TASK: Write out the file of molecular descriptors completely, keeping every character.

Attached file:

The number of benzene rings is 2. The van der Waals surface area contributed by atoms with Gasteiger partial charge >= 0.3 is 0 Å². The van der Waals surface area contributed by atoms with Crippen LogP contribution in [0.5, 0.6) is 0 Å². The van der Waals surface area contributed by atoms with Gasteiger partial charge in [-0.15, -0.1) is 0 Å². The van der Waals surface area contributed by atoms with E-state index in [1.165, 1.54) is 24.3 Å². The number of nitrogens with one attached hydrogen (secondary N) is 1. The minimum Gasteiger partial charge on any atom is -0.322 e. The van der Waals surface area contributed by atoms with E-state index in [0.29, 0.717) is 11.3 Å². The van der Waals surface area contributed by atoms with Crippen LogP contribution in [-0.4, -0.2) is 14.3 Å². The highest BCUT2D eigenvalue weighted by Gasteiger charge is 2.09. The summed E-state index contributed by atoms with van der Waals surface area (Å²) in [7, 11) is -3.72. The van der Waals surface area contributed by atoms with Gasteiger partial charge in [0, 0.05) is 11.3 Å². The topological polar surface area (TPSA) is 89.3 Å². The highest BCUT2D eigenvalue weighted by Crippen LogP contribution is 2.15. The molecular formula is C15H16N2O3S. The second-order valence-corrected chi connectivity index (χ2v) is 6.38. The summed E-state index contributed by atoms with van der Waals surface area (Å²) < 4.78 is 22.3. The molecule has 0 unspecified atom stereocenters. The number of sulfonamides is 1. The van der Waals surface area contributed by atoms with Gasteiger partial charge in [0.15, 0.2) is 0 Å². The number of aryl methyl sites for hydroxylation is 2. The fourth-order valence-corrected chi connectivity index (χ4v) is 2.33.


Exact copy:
The number of benzene rings is 2. The van der Waals surface area contributed by atoms with Gasteiger partial charge >= 0.3 is 0 Å². The van der Waals surface area contributed by atoms with Crippen LogP contribution in [0.5, 0.6) is 0 Å². The van der Waals surface area contributed by atoms with Gasteiger partial charge in [-0.15, -0.1) is 0 Å². The van der Waals surface area contributed by atoms with E-state index in [1.165, 1.54) is 24.3 Å². The number of nitrogens with one attached hydrogen (secondary N) is 1. The minimum Gasteiger partial charge on any atom is -0.322 e. The van der Waals surface area contributed by atoms with E-state index in [0.29, 0.717) is 11.3 Å². The van der Waals surface area contributed by atoms with Crippen LogP contribution in [-0.4, -0.2) is 14.3 Å². The highest BCUT2D eigenvalue weighted by Gasteiger charge is 2.09. The summed E-state index contributed by atoms with van der Waals surface area (Å²) in [7, 11) is -3.72. The van der Waals surface area contributed by atoms with Gasteiger partial charge in [0, 0.05) is 11.3 Å². The topological polar surface area (TPSA) is 89.3 Å². The highest BCUT2D eigenvalue weighted by Crippen LogP contribution is 2.15. The molecular formula is C15H16N2O3S. The second-order valence-corrected chi connectivity index (χ2v) is 6.38. The summed E-state index contributed by atoms with van der Waals surface area (Å²) < 4.78 is 22.3. The molecule has 0 unspecified atom stereocenters. The number of sulfonamides is 1. The van der Waals surface area contributed by atoms with Gasteiger partial charge in [0.15, 0.2) is 0 Å². The number of aryl methyl sites for hydroxylation is 2. The fourth-order valence-corrected chi connectivity index (χ4v) is 2.33.